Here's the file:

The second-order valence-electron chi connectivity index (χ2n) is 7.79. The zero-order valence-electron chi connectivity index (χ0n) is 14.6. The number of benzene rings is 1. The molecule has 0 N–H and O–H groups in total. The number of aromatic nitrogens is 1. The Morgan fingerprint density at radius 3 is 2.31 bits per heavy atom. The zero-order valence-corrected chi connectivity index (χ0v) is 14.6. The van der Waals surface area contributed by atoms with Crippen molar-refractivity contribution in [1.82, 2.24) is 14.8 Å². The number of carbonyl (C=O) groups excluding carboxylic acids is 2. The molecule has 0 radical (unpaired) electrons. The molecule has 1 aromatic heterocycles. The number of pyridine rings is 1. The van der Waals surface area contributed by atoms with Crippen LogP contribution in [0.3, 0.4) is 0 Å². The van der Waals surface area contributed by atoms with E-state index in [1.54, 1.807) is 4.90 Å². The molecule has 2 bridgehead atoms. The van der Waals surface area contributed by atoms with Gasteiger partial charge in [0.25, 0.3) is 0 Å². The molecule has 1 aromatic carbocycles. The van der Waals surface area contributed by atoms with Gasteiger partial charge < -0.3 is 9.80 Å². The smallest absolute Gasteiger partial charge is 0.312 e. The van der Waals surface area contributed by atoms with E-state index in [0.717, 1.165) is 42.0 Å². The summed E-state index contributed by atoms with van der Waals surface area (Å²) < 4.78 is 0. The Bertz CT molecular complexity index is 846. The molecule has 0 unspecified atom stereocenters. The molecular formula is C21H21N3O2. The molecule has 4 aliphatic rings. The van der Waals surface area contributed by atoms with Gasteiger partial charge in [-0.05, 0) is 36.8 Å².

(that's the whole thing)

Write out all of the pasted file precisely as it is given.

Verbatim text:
The second-order valence-electron chi connectivity index (χ2n) is 7.79. The zero-order valence-electron chi connectivity index (χ0n) is 14.6. The number of benzene rings is 1. The molecule has 0 N–H and O–H groups in total. The number of aromatic nitrogens is 1. The Morgan fingerprint density at radius 3 is 2.31 bits per heavy atom. The zero-order valence-corrected chi connectivity index (χ0v) is 14.6. The van der Waals surface area contributed by atoms with Crippen molar-refractivity contribution in [1.82, 2.24) is 14.8 Å². The number of carbonyl (C=O) groups excluding carboxylic acids is 2. The molecule has 0 radical (unpaired) electrons. The molecule has 1 aromatic heterocycles. The number of pyridine rings is 1. The van der Waals surface area contributed by atoms with Crippen LogP contribution in [0.3, 0.4) is 0 Å². The van der Waals surface area contributed by atoms with E-state index in [1.54, 1.807) is 4.90 Å². The molecule has 2 bridgehead atoms. The van der Waals surface area contributed by atoms with Gasteiger partial charge in [0.25, 0.3) is 0 Å². The molecule has 1 aromatic carbocycles. The van der Waals surface area contributed by atoms with Gasteiger partial charge < -0.3 is 9.80 Å². The smallest absolute Gasteiger partial charge is 0.312 e. The van der Waals surface area contributed by atoms with E-state index in [0.717, 1.165) is 42.0 Å². The summed E-state index contributed by atoms with van der Waals surface area (Å²) < 4.78 is 0. The Bertz CT molecular complexity index is 846. The molecule has 0 unspecified atom stereocenters. The molecular formula is C21H21N3O2. The molecule has 4 aliphatic rings. The van der Waals surface area contributed by atoms with Gasteiger partial charge in [-0.05, 0) is 36.8 Å².